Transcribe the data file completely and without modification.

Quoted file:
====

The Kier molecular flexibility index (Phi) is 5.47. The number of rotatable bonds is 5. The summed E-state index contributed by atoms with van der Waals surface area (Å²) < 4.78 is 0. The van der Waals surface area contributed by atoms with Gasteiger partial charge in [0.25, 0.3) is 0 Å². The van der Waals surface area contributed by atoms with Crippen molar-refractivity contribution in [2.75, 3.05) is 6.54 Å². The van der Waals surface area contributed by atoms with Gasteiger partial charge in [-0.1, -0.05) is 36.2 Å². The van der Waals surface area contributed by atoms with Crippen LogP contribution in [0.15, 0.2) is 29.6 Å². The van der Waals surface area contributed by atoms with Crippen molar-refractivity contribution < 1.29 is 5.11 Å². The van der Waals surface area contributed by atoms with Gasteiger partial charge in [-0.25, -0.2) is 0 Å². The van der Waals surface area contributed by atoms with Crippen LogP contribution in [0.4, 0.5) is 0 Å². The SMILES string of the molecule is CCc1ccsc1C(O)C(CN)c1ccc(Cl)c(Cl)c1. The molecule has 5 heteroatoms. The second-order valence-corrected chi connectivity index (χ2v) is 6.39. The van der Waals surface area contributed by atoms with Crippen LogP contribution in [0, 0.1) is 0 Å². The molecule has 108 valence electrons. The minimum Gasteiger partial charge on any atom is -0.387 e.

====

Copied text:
The Kier molecular flexibility index (Phi) is 5.47. The number of rotatable bonds is 5. The summed E-state index contributed by atoms with van der Waals surface area (Å²) < 4.78 is 0. The van der Waals surface area contributed by atoms with Gasteiger partial charge in [0.25, 0.3) is 0 Å². The van der Waals surface area contributed by atoms with Crippen molar-refractivity contribution in [2.75, 3.05) is 6.54 Å². The van der Waals surface area contributed by atoms with Gasteiger partial charge in [-0.1, -0.05) is 36.2 Å². The van der Waals surface area contributed by atoms with Crippen LogP contribution in [0.15, 0.2) is 29.6 Å². The van der Waals surface area contributed by atoms with Crippen molar-refractivity contribution < 1.29 is 5.11 Å². The van der Waals surface area contributed by atoms with Gasteiger partial charge in [-0.25, -0.2) is 0 Å². The van der Waals surface area contributed by atoms with Crippen LogP contribution in [0.4, 0.5) is 0 Å². The SMILES string of the molecule is CCc1ccsc1C(O)C(CN)c1ccc(Cl)c(Cl)c1. The molecule has 5 heteroatoms. The second-order valence-corrected chi connectivity index (χ2v) is 6.39. The van der Waals surface area contributed by atoms with Crippen LogP contribution in [0, 0.1) is 0 Å². The molecule has 108 valence electrons. The minimum Gasteiger partial charge on any atom is -0.387 e.